Defense Secretary Rumsfeld steps down

Tyrel Linkhorn

Resignation announced due to ‘political pressure’

Defense Secretary Donald Rumsfeld announced his resignation yesterday afternoon shortly after the White House indicated Rumsfeld wasn’t going anywhere.

Rumsfeld, who had been with the administration since Bush’s inauguration, has faced increasing political pressure to step down in recent weeks.

Saturday, the Gannett-owned Army Times ran the editorial “Time for Rumsfeld to go.”

Christopher Banks, associate professor of political science at Kent State, said he believed that what the editorials coming out from the military journals communicated to the public had a significant impact on Rumsfeld’s decision to resign.

“There was too much pressure for him to legitimately be there,” Banks said.

College Democrats President Kelly Stellrecht said she wasn’t surprised with the resignation.

“I think the American people believe he should step down,” she said. “It’s good that he finally did.”

The surprise for Stellrecht came from when Rumsfeld announced his departure.

“It’s an interesting choice in timing,” she said in regards how close it came to Tuesday’s elections.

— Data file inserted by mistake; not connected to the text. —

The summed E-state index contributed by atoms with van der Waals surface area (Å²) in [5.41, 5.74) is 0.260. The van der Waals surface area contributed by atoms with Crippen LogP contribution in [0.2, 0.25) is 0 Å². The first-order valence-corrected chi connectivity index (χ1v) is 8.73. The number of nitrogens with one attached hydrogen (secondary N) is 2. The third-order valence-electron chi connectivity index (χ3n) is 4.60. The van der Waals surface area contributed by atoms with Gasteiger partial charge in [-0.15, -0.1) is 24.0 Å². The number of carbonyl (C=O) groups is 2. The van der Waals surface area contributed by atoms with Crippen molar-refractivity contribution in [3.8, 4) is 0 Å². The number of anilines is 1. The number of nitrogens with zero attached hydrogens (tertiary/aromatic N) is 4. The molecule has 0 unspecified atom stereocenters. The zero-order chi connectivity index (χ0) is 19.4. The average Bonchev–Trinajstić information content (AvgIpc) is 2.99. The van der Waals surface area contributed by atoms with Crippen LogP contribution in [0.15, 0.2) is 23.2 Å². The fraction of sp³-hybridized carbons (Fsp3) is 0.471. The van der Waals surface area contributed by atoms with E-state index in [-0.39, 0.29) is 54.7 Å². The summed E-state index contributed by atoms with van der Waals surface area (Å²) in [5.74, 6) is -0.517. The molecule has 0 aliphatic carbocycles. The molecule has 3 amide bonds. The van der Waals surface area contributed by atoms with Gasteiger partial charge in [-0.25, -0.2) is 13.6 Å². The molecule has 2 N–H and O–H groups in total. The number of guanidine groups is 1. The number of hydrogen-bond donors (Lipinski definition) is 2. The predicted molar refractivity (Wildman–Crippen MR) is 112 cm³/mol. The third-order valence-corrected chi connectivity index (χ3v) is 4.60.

Banks also said he was surprised Rumsfeld hadn’t resigned earlier.

Stephen Albrecht, junior economics and mathematics major, said he didn’t expect a large impact from the shake-up.

“The people who have the final say are going to be the same,” he said.

Albrecht said he didn’t anticipate any more impact from this resignation than from previous resignations such as Colin Powell, who resigned as Secretary of State almost two years ago.

Banks too said the move is “more symbolic than anything else” right now.

However, he did say Rumsfeld’s leaving sends an important sign that the Bush administration might be more willing to work with the Democrats, who took control of the House in Tuesday’s election, and perhaps consider a new method in Iraq.

Freshman nursing major Megan Reed said she thinks it will be good to get someone else in the office.

“We’ve been doing the same thing for so long,” she said.

While Stellrecht said it is too early to tell if the move could signal a major shift in the policies of the Bush administration, Rumsfeld’s resignation does show that the administration is “more likely to find a new direction.”

Stellrecht said she doesn’t expect the move to be seen as a victory for Democrats as Secretary of Defense isn’t an elected office.

“We don’t look at it as politically as people think,” she said.

The College Republicans were unable to be reached for comment.

Following the resignation, Bush nominated Robert Gates, a former CIA director and current president of Texas A&M University. He also served as Deputy National Security Adviser in the first Bush administration.

Contact student finance reporter Tyrel Linkhorn at [email protected].